For Lagacé, that also means knowing when to stop a pursuit.
"A lot of men seem to think that it's a sale pitch: if they insist, just like a shoe seller, they might close the deal," he says. "And this is where I think … consent is trampled."
Daro says the best way to ensure the current moment doesn't escape us — or, worse, turn into a backlash — is simply to believe the women coming forward.
"It makes sense to start from a default position of trust and belief," he says. "We're allowed to re-evaluate down the road, but certainly when somebody has the courage to come forward, it's incumbent on men to applaud that and say we believe you."
He says false accusations are indeed rare and the police do hold a systemic bias towards victims. Yet, Lagacé adds, "I have difficulty saying I will believe anyone who comes out publicly and says I've been harassed or I've been groped or have been assaulted. That's a pretty steep step."
"Nowadays saying so-and-so raped me … for a minority of people, men and women, can be a very powerful tool to settle scores," Lagacé adds.
Perera says the small percentage of false claims should not get in the way of believing women.
"There are going to be situations of false accusations, but to concede that truth ... doesn't undermine the overwhelming majority of folks who come forward and it's true."
Sexual assault and the workplace
Many of the men facing allegations have seen their careers toppled.
For Daro, this punishment fits the crime, as many of these men abused their jobs or public standing.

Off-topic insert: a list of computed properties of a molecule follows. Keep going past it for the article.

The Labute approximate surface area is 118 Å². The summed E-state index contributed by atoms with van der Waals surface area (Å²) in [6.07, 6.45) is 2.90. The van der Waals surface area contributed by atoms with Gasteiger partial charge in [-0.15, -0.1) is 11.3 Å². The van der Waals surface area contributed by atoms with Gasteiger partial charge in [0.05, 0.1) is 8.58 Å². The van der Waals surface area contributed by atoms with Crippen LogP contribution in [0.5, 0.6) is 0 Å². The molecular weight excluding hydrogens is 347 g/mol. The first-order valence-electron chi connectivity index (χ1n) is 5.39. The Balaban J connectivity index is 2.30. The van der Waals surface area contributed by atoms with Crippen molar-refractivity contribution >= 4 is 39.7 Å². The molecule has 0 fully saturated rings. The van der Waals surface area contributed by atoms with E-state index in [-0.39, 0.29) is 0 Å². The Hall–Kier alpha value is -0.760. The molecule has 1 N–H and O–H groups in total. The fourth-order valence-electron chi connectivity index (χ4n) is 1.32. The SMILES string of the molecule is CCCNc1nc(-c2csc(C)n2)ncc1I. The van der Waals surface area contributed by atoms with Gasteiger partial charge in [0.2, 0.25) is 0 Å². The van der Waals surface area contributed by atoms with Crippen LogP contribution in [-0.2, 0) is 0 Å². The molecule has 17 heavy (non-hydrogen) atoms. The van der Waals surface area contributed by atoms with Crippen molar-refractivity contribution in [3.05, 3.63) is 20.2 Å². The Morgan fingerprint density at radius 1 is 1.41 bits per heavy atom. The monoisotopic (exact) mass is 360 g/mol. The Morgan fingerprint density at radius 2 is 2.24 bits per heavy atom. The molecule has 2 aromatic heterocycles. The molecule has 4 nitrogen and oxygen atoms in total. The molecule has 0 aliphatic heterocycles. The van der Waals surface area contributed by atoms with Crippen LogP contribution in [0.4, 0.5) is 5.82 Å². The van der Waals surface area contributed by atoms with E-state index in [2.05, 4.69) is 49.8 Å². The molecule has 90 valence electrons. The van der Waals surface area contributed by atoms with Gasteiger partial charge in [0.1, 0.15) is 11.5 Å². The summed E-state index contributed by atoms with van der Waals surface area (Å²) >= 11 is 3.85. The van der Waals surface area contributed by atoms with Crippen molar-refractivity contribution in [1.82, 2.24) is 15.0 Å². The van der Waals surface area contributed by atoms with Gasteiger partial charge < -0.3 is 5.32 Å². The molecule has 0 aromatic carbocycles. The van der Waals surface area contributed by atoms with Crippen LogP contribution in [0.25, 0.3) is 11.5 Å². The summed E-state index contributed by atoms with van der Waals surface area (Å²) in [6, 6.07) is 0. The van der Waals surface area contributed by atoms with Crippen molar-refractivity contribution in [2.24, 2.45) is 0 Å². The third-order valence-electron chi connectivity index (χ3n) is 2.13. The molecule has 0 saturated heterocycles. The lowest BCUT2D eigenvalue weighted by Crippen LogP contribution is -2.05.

But it's also important, he says, to talk about all the women who've been pushed out of the workplace by men.
Lagacé says we need better mechanisms to protect women in the workplace.
"When a famous producer is the head of his own production company, where do you complain?"
"There needs to be some independent entity where people can take their grievances," he adds.
Lagacé suggests we need policy changes like an external task force for reporting workplace harassment, so that "there can be an outside investigation that can do away with the internal politics," he says.
For Perera, the changes that need to come are even broader.
"There's that conversation as far as policy and procedure and workplace scenarios. There's also the larger societal conversation that we need to have, which is getting to have an honest conversation about our attitudes towards women and our ideas of what it is to be a man," he says.
A lot of men, Perera says, "treat the women in our lives as instruments or obstacles."
Women, he adds, then become reduced to rungs on a ladder towards obtaining power.
Perera believes that doing away with these toxic notions of manhood requires more than just feel-good statements about the need for men to do better.
It takes hard and honest conversations.
"We need models of possibility… It's not a simple three-step conversation; it's a life-long process of learning."
And ultimately, he says, "we need to restore the world's faith in men."
Click 'listen' above to hear the full conversation.